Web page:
TY - JOUR

T1 - Exploratory Lattice QCD Study of the Rare Kaon Decay K+→π+ν ν ¯

AU - Bai, Ziyuan

AU - Christ, Norman H.

AU - Feng, Xu

AU - Lawson, Andrew

AU - Portelli, Antonin

AU - Sachrajda, Christopher T.

PY - 2017/6/21

Y1 - 2017/6/21

N2 - We report a first, complete lattice QCD calculation of the long-distance
contribution to the K+→π+ν ν ¯
decay within the standard model. This is a second-order weak process
involving two four-Fermi operators that is highly sensitive to new
physics and being studied by the NA62 experiment at CERN. While much of
this decay comes from perturbative, short-distance physics, there is a
long-distance part, perhaps as large as the planned experimental error,
which involves nonperturbative phenomena. The calculation presented
here, with unphysical quark masses, demonstrates that this contribution
can be computed using lattice methods by overcoming three technical
difficulties: (i) a short-distance divergence that results when the two
weak operators approach each other, (ii) exponentially growing,
unphysical terms that appear in Euclidean, second-order perturbation
theory, and (iii) potentially large finite-volume effects. A follow-on
calculation with physical quark masses and controlled systematic errors
will be possible with the next generation of computers.

AB - We report a first, complete lattice QCD calculation of the long-distance
contribution to the K+→π+ν ν ¯
decay within the standard model. This is a second-order weak process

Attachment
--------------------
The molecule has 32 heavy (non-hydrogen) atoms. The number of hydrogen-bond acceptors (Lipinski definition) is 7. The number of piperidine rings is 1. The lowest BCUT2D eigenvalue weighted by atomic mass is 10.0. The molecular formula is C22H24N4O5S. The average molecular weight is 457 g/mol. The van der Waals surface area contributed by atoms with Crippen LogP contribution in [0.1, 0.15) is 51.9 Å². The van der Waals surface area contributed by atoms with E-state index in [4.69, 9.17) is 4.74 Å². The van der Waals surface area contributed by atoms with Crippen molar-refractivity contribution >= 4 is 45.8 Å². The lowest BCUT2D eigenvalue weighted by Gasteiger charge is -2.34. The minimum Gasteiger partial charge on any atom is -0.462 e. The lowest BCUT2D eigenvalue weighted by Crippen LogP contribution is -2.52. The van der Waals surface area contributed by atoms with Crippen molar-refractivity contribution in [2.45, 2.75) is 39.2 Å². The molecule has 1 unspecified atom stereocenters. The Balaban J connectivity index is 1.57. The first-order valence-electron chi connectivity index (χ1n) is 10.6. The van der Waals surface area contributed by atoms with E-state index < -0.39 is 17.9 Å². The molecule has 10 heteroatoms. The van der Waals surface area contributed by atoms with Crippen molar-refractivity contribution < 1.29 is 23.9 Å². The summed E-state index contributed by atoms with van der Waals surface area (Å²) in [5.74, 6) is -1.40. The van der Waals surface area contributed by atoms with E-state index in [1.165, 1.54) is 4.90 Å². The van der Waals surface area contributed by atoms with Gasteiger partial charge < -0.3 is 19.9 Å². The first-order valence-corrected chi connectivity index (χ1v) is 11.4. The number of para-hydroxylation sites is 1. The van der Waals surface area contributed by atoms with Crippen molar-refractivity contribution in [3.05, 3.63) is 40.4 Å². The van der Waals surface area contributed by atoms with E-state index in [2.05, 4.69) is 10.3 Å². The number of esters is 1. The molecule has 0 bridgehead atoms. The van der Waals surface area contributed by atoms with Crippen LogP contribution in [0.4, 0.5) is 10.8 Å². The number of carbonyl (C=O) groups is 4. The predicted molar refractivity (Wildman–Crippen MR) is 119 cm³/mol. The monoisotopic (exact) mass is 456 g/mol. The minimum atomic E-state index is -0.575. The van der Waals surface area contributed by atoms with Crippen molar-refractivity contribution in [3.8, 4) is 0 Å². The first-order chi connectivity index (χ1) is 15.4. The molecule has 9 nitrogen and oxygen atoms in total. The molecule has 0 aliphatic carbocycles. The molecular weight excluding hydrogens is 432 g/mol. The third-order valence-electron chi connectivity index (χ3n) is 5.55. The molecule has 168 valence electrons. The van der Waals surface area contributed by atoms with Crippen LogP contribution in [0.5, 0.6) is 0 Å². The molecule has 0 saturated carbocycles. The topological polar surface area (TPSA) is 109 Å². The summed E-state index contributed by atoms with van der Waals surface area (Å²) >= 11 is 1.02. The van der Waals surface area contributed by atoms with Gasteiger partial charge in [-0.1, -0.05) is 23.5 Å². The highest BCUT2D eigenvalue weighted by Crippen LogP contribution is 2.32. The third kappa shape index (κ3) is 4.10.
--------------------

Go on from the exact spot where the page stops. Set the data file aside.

involving two four-Fermi operators that is highly sensitive to new
physics and being studied by the NA62 experiment at CERN. While much of
this decay comes from perturbative, short-distance physics, there is a
long-distance part, perhaps as large as the planned experimental error,
which involves nonperturbative phenomena. The calculation presented
here, with unphysical quark masses, demonstrates that this contribution
can be computed using lattice methods by overcoming three technical
difficulties: (i) a short-distance divergence that results when the two
weak operators approach each other, (ii) exponentially growing,
unphysical terms that appear in Euclidean, second-order perturbation
theory, and (iii) potentially large finite-volume effects. A follow-on
calculation with physical quark masses and controlled systematic errors
will be possible with the next generation of computers.

U2 - 10.1103/PhysRevLett.118.252001

DO - 10.1103/PhysRevLett.118.252001

M3 - Article

SN - 0031-9007

VL - 118

SP - 252001

JO - Physical Review Letters

JF - Physical Review Letters

IS - 25

ER -